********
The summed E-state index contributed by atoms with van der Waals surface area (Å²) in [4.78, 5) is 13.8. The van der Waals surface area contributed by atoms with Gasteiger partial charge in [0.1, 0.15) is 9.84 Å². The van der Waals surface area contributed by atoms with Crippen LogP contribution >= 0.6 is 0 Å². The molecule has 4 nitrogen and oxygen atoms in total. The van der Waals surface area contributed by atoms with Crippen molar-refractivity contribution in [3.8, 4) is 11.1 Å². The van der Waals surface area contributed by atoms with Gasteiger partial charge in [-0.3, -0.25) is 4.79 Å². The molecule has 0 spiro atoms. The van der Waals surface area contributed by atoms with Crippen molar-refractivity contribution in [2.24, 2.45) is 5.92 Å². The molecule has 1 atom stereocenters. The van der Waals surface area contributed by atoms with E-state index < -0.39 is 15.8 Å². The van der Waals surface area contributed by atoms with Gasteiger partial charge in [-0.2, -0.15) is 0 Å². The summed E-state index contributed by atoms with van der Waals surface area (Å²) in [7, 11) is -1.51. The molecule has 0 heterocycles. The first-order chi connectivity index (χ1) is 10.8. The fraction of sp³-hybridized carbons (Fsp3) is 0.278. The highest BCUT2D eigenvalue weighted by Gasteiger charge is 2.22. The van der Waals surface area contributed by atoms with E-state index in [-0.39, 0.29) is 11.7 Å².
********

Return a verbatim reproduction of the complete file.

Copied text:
The summed E-state index contributed by atoms with van der Waals surface area (Å²) in [4.78, 5) is 13.8. The van der Waals surface area contributed by atoms with Gasteiger partial charge in [0.1, 0.15) is 9.84 Å². The van der Waals surface area contributed by atoms with Crippen LogP contribution >= 0.6 is 0 Å². The molecule has 4 nitrogen and oxygen atoms in total. The van der Waals surface area contributed by atoms with Crippen molar-refractivity contribution in [3.8, 4) is 11.1 Å². The van der Waals surface area contributed by atoms with Gasteiger partial charge in [-0.3, -0.25) is 4.79 Å². The molecule has 0 spiro atoms. The van der Waals surface area contributed by atoms with Crippen molar-refractivity contribution in [2.24, 2.45) is 5.92 Å². The molecule has 1 atom stereocenters. The van der Waals surface area contributed by atoms with E-state index < -0.39 is 15.8 Å². The van der Waals surface area contributed by atoms with Gasteiger partial charge in [-0.2, -0.15) is 0 Å². The summed E-state index contributed by atoms with van der Waals surface area (Å²) in [7, 11) is -1.51. The molecule has 0 heterocycles. The first-order chi connectivity index (χ1) is 10.8. The fraction of sp³-hybridized carbons (Fsp3) is 0.278. The highest BCUT2D eigenvalue weighted by Gasteiger charge is 2.22. The van der Waals surface area contributed by atoms with E-state index in [-0.39, 0.29) is 11.7 Å².